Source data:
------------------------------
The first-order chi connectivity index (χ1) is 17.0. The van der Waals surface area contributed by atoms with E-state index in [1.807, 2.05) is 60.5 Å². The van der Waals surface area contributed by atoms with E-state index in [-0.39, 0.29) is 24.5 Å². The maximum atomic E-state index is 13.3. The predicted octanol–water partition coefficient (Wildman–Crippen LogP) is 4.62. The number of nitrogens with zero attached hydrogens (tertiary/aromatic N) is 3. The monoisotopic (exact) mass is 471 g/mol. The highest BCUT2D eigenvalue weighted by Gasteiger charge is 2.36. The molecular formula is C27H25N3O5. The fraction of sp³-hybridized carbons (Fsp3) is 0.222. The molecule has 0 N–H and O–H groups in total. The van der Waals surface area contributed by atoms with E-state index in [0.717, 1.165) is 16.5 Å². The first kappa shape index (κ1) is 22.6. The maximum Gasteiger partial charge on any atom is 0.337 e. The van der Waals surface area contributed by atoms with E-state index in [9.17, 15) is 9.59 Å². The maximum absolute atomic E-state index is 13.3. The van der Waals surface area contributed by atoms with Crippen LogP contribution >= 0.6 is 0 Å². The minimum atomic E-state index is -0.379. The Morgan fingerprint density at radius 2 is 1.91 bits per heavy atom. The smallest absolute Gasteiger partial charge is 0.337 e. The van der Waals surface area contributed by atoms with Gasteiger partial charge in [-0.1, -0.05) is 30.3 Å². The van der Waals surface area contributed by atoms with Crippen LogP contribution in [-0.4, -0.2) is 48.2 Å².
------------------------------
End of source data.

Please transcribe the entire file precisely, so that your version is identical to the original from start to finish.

The first-order chi connectivity index (χ1) is 17.0. The van der Waals surface area contributed by atoms with E-state index in [1.807, 2.05) is 60.5 Å². The van der Waals surface area contributed by atoms with E-state index in [-0.39, 0.29) is 24.5 Å². The maximum atomic E-state index is 13.3. The predicted octanol–water partition coefficient (Wildman–Crippen LogP) is 4.62. The number of nitrogens with zero attached hydrogens (tertiary/aromatic N) is 3. The monoisotopic (exact) mass is 471 g/mol. The highest BCUT2D eigenvalue weighted by Gasteiger charge is 2.36. The molecular formula is C27H25N3O5. The fraction of sp³-hybridized carbons (Fsp3) is 0.222. The molecule has 0 N–H and O–H groups in total. The van der Waals surface area contributed by atoms with E-state index in [0.717, 1.165) is 16.5 Å². The first kappa shape index (κ1) is 22.6. The maximum Gasteiger partial charge on any atom is 0.337 e. The van der Waals surface area contributed by atoms with E-state index in [9.17, 15) is 9.59 Å². The maximum absolute atomic E-state index is 13.3. The van der Waals surface area contributed by atoms with Crippen LogP contribution >= 0.6 is 0 Å². The minimum atomic E-state index is -0.379. The Morgan fingerprint density at radius 2 is 1.91 bits per heavy atom. The smallest absolute Gasteiger partial charge is 0.337 e. The van der Waals surface area contributed by atoms with Gasteiger partial charge in [-0.1, -0.05) is 30.3 Å². The van der Waals surface area contributed by atoms with Crippen LogP contribution in [-0.4, -0.2) is 48.2 Å².